I am amazed at how my world has changed the last few years. I spent several years winding my way between boulders, forcing myself to move with the river churning beneath me. I have spent a lot of time clutching the side of a cliff face, trying to figure out where I can reach, how far I can stretch to catch the next tiny divot in the rock and pull myself higher. I spend a lot less time doing those things now. I still long for them. I can’t believe I used to think I was brave.
On Sunday I was running a half marathon, when suddenly the sharp pain in my calf reminded me of an old injury. Reminded me loudly enough for me to fall, scraping my hands on the pavement. An accquintance’s astute observation minutes after my fall, “You didn’t look happy when I saw you at mile 10.” Well, no. I was gritting my teeth and trying to finish. Sucking in all of the energy I had to keep from crying, to keep from limping or begging for a cell phone or a ride at the final waterstation, a mile and a half from the finish line.
And today, I was reminded less than gently for the second time this week that perhaps the choice I made a few years ago was not the best choice for me. So far, I’m 2 and 0. Today culminated with a cheery call on the commute home and pretending not to fight back (yet more) tears. Some quick calculations regarding billable hours, mortgages, and grocery bills. Hoping a little. Giving up.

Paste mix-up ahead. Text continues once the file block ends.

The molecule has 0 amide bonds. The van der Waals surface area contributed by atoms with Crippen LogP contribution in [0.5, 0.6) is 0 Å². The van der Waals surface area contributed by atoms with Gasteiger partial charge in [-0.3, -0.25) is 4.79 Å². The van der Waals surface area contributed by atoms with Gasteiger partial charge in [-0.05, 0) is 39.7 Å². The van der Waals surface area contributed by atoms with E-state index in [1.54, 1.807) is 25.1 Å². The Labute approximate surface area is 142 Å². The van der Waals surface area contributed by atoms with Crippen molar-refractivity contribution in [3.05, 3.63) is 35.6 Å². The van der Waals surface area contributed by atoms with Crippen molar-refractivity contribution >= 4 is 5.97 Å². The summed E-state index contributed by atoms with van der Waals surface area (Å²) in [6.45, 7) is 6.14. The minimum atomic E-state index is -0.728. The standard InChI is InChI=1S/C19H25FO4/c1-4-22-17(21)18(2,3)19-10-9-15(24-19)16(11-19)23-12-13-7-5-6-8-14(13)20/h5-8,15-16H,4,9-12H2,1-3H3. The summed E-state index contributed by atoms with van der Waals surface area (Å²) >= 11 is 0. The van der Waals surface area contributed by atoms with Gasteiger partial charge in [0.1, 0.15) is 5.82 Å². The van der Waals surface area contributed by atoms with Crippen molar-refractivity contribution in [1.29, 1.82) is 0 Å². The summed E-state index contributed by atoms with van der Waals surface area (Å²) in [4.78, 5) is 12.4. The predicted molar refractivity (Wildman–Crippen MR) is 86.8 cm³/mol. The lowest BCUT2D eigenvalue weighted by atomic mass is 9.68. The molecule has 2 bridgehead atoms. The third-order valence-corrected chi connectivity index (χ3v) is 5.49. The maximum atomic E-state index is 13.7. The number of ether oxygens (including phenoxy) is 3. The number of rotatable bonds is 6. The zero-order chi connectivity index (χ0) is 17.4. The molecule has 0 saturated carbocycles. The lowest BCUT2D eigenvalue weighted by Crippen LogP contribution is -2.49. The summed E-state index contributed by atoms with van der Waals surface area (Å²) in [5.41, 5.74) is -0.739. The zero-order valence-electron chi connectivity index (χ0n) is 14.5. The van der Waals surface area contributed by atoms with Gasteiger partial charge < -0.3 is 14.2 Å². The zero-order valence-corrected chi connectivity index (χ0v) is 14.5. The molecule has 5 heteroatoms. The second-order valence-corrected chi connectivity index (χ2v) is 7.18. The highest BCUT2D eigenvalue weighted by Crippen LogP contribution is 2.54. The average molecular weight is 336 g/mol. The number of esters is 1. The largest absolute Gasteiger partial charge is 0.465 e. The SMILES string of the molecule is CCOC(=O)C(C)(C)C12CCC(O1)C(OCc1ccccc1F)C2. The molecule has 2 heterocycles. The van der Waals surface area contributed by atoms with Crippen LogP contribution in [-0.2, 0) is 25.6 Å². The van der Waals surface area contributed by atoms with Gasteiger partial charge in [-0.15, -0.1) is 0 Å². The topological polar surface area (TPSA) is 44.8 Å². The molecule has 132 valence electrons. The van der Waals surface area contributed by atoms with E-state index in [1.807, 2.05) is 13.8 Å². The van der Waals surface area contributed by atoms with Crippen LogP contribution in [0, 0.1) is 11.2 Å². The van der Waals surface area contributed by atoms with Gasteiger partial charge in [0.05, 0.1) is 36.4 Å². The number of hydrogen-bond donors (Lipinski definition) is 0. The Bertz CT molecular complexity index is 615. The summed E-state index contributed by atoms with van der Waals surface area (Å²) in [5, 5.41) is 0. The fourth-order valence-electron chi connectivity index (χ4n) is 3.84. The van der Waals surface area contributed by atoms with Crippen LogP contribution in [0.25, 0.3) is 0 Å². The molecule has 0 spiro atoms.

Waterfalls? They’re easy compared to this. This week has been all about a new kind of bravery for me: one for which I am ill-prepared. a bravery which startles me, and leaves me feeling fragile and frail.
How do you know when it’s okay to just risk it? To take the leap and hope that everything works out okay? If I left my job, we would have no safety net if things went south with his work, and no guarantee my company would thrive. I never thought that these day to day things would be so wrapped up in fear. I never believed that there wouldn’t be a clear answer.